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Bush Seeks Backing On N. Korea At Summit.

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SANTIAGO, Chile (AP) -- President Bush is trying to build international pressure on North Korea to return to high-stakes nuclear talks at the same time he reassures Asian leaders about the tough U.S. approach.

Bush will talk here on Saturday with the leaders of China, Japan, South Korea and Russia, his partners in negotiations to persuade North Korea to abandon its nuclear weapons program. After three rounds of inconclusive talks, North Korea refused to attend a scheduled fourth session in September, reportedly because it wanted to see who would win the U.S. presidential election.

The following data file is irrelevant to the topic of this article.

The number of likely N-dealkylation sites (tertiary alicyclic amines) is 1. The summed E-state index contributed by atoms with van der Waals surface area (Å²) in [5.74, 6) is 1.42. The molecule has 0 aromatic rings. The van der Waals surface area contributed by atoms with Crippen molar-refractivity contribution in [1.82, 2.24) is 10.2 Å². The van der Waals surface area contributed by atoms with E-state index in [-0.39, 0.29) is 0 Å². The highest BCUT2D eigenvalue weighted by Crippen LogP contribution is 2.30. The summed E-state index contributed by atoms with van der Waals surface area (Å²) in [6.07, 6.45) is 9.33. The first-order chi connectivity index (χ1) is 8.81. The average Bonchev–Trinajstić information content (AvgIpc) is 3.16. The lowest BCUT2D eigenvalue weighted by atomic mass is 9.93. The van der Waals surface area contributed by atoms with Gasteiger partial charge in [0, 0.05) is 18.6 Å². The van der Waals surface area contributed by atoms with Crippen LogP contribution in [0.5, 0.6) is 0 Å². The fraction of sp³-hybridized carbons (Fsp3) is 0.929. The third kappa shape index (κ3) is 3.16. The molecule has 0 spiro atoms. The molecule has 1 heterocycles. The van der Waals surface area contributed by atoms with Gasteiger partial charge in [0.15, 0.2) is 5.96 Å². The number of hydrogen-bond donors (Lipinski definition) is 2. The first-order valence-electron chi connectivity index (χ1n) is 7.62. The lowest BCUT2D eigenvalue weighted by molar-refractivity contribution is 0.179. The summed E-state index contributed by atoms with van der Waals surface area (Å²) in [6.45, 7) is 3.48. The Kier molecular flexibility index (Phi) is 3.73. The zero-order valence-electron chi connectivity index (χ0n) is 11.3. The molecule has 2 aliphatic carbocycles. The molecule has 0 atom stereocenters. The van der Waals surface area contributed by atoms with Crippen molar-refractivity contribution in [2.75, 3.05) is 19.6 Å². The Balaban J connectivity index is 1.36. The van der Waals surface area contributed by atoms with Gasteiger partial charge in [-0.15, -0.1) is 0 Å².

The North Korea discussions will take place on the sidelines of the annual 21-nation Asia-Pacific Economic Cooperation summit, a group whose far-flung membership ranges from Asia to New Zealand to the Americas. Thousands of demonstrators marched through downtown Santiago Friday in protest of the summit, the presence of Bush and the war in Iraq.

In the 21-nation summit, Bush hopes to build on last year's pledges from regional leaders to intensify their crackdown on terror groups and curb the spread of unconventional weapons. Freer trade and less government corruption also will get attention at Bush's meetings. Full Story!

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